Customers may now deploy ESXi with external storage systems supporting iSER targets. iSER takes advantage of faster interconnects and CPU offload using RDMA over Converged Ethernet (RoCE). We are providing iSER initiator function, which allows ESXi storage stack to connect with iSER capable target storage systems.
SW-FCoE (Software Fiber Channel over Ethernet)
In this release, ESXi introduces software-based FCoE (SW-FCoE) initiator than can create FCoE connection over Ethernet controllers. The VMware FCoE initiator works on lossless Ethernet fabric using Priority-based Flow Control (PFC). It can work in Fabric and VN2VN modes. Please check VMware Compatibility Guide (VCG) for supported NICs.
It is plain to see why vSphere 6.7 is such a major release with so many new storage-related improvements and features. These are just highlights, more detail may be found by heading over to StorageHub and review the vSphere 6.7 Core Storage section.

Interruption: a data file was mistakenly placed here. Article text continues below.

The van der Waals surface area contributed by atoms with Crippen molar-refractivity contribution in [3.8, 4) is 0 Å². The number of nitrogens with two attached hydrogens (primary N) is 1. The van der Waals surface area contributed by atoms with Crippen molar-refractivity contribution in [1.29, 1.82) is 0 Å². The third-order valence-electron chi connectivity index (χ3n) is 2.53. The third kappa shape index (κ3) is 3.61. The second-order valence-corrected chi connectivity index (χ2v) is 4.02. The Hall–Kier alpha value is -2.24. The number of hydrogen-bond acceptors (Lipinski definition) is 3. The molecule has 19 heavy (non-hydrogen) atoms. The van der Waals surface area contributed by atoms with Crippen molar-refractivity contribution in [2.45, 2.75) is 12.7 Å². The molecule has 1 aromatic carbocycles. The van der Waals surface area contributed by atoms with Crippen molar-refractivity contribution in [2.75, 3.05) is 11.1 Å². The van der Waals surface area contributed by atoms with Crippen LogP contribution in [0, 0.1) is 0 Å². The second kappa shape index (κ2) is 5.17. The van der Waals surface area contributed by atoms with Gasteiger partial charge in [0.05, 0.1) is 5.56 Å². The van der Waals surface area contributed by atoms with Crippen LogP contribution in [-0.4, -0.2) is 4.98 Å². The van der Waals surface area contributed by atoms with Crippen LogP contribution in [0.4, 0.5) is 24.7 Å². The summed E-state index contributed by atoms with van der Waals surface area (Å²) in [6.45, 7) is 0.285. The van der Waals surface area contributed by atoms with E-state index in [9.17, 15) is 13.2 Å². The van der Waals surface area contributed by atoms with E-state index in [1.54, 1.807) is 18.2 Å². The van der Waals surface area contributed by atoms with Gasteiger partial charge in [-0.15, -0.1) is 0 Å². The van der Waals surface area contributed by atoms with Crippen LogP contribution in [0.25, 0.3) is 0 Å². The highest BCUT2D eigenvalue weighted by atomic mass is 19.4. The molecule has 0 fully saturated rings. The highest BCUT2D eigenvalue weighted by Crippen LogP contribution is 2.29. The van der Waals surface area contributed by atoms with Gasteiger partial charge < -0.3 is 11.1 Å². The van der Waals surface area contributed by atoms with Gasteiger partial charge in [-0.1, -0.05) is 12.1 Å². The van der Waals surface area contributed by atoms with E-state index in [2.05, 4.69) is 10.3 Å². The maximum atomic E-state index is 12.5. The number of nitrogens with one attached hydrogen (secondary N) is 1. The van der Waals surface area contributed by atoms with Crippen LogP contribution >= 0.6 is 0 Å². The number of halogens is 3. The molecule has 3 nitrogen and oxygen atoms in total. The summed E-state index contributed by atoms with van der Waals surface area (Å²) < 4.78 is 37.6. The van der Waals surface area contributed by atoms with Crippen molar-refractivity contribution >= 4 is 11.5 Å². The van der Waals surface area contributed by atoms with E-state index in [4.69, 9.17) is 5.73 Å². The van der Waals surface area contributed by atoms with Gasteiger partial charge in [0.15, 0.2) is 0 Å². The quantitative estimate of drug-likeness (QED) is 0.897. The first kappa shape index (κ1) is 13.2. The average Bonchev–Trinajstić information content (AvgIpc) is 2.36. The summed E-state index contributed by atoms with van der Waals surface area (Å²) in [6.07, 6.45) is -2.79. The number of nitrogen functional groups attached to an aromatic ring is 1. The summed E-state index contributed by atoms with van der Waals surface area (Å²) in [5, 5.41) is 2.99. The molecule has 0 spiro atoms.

Download vSphere 6.7 Core Storage.
About the Author
Jason is the Core Storage Technical Marketing Architect for the Storage and Availability Business Unit at VMware. Before joining VMware, he came from one of the largest flash and memory manufactures in the world. There he architected and lead global teams in virtualization strategies for IT. Also working with the storage business unit, he helped test and validate SSDs for VMware and vSAN. Now his primary focus is core storage for vSphere and vSAN.